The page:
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ROBERT SIEGEL, HOST:

Forty years ago in 1974, the country was reeling from the Watergate scandals and the resignation of President Nixon. The Democratic Party, which already held a strong majority in the House of Representatives, picked up almost 50 more seats. In January 1975, when the new House was sworn in, the so-called Watergate class was full of young reformers who brought new energy to Washington.

And one of them was Henry Waxman. He was 35 years old. And today at a still very young age of 74, Congressman Waxman announced that after 20 terms in the House, he will call it a career at the end of this year. Welcome to the program, Congressman.

REP. HENRY WAXMAN: Thank you.

SIEGEL: Why quit so soon?

(LAUGHTER)

WAXMAN: Forty years went by so quickly. I thought perhaps maybe I would be in Congress for 20 years and I thought that was a long time. But after 40 years, I think it's time for somebody new, somebody younger to come in and take on the fight here in Congress. And if I'm going to transition to a life outside of Congress, I think this is a good time to do it.

SIEGEL: I'm going to remind people listening that during this biblical span of time that you've been in the House, you're the man who made the tobacco company CEOs swear under oath that nicotine was not addictive. You championed labels that tell us what the nutritional value of food is, clean water, clean air, Medicare, Medicaid, treatment for people with HIV/AIDS. And you also investigated performance-enhancing drugs in baseball. For you, if you had to be remembered for one achievement in Congress, what would it be?

WAXMAN: I don't want to be remembered for any one achievement. They all are so important. High-profile issues have been the Clean Air Act and the Safe Drinking Water law. In the health area, we've expanded health care for low-income people and the Affordable Care Act, which, for the first time, will mean that millions can get health insurance, notwithstanding the fact they have pre-existing medical conditions or can't afford it because will get some tax subsidies to help them pay for it. Those are the major ones.

But when people can control their diet and see the nutritional label before they purchase a product, that's important. People take it for granted but that resulted from a long fight. And the HIV/AIDS bill took us over a decade because Senator Jesse Helms kept on trying to stop it. He said if we pass something to help people with HIV/AIDS, we're going to only encourage more gay sex and intravenous drug use, which, of course, was absurd.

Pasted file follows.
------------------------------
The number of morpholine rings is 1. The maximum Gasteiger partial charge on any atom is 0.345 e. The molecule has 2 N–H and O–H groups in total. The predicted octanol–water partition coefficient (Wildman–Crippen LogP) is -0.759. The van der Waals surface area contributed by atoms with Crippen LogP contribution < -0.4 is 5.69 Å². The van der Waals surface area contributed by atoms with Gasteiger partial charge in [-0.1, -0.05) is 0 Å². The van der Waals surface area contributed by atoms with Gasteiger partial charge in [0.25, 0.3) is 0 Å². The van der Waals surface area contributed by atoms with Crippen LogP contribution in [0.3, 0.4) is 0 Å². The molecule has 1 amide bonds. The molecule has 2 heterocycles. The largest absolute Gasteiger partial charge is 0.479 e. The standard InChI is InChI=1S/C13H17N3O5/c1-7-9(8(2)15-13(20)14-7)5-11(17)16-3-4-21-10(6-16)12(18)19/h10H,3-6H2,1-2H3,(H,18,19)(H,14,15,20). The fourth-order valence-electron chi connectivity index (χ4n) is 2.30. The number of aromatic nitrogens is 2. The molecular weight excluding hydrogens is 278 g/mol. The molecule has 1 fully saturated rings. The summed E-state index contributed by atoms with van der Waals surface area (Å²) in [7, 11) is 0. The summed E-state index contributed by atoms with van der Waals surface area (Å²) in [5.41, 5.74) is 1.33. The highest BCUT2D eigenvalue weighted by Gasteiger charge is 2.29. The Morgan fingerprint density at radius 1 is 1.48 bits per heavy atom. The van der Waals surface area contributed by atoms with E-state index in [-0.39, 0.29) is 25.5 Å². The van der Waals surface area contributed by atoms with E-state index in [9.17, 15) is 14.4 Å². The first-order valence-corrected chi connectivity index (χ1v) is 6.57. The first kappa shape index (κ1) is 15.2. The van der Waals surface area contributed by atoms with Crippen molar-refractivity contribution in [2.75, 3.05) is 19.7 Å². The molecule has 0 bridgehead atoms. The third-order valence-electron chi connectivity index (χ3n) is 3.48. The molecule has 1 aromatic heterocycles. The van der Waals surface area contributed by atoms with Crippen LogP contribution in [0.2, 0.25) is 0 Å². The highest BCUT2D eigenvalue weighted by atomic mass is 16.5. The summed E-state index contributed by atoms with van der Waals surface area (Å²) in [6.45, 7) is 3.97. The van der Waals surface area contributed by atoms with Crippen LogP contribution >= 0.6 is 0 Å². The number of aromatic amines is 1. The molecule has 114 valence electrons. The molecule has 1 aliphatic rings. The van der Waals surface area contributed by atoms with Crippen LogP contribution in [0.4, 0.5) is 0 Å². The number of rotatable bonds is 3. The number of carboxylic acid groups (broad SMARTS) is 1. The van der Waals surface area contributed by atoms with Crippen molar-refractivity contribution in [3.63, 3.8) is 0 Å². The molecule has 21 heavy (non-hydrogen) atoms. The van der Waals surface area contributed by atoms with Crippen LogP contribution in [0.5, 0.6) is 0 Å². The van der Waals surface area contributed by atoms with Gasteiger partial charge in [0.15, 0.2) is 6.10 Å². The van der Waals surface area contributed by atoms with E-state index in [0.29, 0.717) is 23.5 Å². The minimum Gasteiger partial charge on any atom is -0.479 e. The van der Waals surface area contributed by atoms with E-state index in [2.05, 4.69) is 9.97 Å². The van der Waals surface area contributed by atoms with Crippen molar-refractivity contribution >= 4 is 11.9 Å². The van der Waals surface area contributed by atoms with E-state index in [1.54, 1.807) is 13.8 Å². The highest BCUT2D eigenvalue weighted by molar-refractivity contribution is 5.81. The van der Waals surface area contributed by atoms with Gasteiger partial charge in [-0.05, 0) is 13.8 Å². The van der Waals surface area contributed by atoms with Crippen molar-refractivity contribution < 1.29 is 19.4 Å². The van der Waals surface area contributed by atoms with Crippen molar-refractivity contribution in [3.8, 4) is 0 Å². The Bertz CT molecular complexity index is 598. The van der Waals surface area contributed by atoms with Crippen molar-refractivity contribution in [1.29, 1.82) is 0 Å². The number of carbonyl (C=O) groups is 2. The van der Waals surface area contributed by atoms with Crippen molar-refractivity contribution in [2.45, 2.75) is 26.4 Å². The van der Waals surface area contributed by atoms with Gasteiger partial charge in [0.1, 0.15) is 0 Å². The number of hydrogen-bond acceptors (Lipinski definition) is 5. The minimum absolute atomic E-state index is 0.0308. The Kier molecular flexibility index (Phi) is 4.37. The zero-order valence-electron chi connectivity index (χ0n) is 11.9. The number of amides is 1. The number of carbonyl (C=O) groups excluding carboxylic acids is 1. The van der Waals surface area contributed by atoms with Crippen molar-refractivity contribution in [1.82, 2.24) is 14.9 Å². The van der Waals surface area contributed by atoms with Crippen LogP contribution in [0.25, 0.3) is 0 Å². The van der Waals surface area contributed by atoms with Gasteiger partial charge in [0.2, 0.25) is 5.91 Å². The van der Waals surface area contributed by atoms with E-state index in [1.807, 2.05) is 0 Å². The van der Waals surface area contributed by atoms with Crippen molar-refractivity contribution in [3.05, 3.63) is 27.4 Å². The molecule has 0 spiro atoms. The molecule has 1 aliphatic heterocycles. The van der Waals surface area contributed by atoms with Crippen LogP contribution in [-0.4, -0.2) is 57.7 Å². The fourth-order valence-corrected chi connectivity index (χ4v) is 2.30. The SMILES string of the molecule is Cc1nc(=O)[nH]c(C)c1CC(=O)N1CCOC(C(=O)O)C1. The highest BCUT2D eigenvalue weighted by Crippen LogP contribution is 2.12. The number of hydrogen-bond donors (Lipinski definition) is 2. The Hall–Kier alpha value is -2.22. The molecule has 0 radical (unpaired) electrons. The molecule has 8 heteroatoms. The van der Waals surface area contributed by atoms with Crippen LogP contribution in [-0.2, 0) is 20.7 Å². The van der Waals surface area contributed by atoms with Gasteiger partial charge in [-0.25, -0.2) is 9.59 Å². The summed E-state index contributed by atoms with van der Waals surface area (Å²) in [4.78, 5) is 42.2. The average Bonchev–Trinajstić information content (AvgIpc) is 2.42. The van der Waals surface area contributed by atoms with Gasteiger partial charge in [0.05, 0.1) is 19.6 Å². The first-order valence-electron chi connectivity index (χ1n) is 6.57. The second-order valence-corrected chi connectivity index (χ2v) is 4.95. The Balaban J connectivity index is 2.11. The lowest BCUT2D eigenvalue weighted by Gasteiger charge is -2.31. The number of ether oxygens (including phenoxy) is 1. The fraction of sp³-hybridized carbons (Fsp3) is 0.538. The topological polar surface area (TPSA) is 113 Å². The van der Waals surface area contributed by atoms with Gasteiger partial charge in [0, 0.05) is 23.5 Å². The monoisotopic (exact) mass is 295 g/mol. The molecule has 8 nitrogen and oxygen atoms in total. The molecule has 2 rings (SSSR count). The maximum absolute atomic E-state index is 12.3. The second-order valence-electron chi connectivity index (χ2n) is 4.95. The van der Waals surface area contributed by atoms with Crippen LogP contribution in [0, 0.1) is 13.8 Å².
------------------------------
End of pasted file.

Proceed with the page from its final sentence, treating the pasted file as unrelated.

SIEGEL: Thinking back on all these years in the House, what for you is the biggest piece of unfinished business? What's the legislation that you most would've wanted to see that you haven't seen?

WAXMAN: I regret that we have not passed legislation to deal with the climate change and the energy policy that would lead to lower greenhouse gas pollution. This is a genuine threat and yet, the Republicans in the House refuse to hear from the scientists, deny the science, and go to bat for the oil, gas, and coal industry as if it didn't make any difference. If there's a 10 percent chance that the scientists are right, why would take the risk that we're going to pollute the only atmosphere that we share on this planet to the point where we're going to face terrible catastrophic consequences? And we're seeing it now with all these climate problems.

SIEGEL: Congressman Waxman, I want to ask you a little bit about life in the House. For your first 10 terms, the Democrats were the majority, then the Republicans took over. It swung back a couple of times since. How different is it to be a member of the House in the majority party and a member of the House, as you are now, in the minority?

WAXMAN: I've been in the House in the majority and in the minority, and I could tell you without question it's better to be in the majority.

SIEGEL: How much better?

(LAUGHTER)

WAXMAN: A lot better because you can initiate the agenda. You can focus on the issues that you want to highlight and try to rally support for legislation or at least hold hearings to focus attention on a problem, which that in and of itself helps resolve some of these problems that you bring out. So there are opportunities to work in the minority, and I've always seized them. But there are, of course, even more when you can say I want to talk about AIDS, I want to talk about climate change, or I want to see what we can do to make sure that children get health care. Those are issues that I've always fought for in the past and if you can call the hearings or focus the attention on it, you can move that agenda.

SIEGEL: Congressman Henry Waxman of California, thanks for talking with us.

WAXMAN: Thank you.

SIEGEL: Congressman Waxman, after 20 terms - 40 years - in the House of Representatives, will retire at the end of this year.

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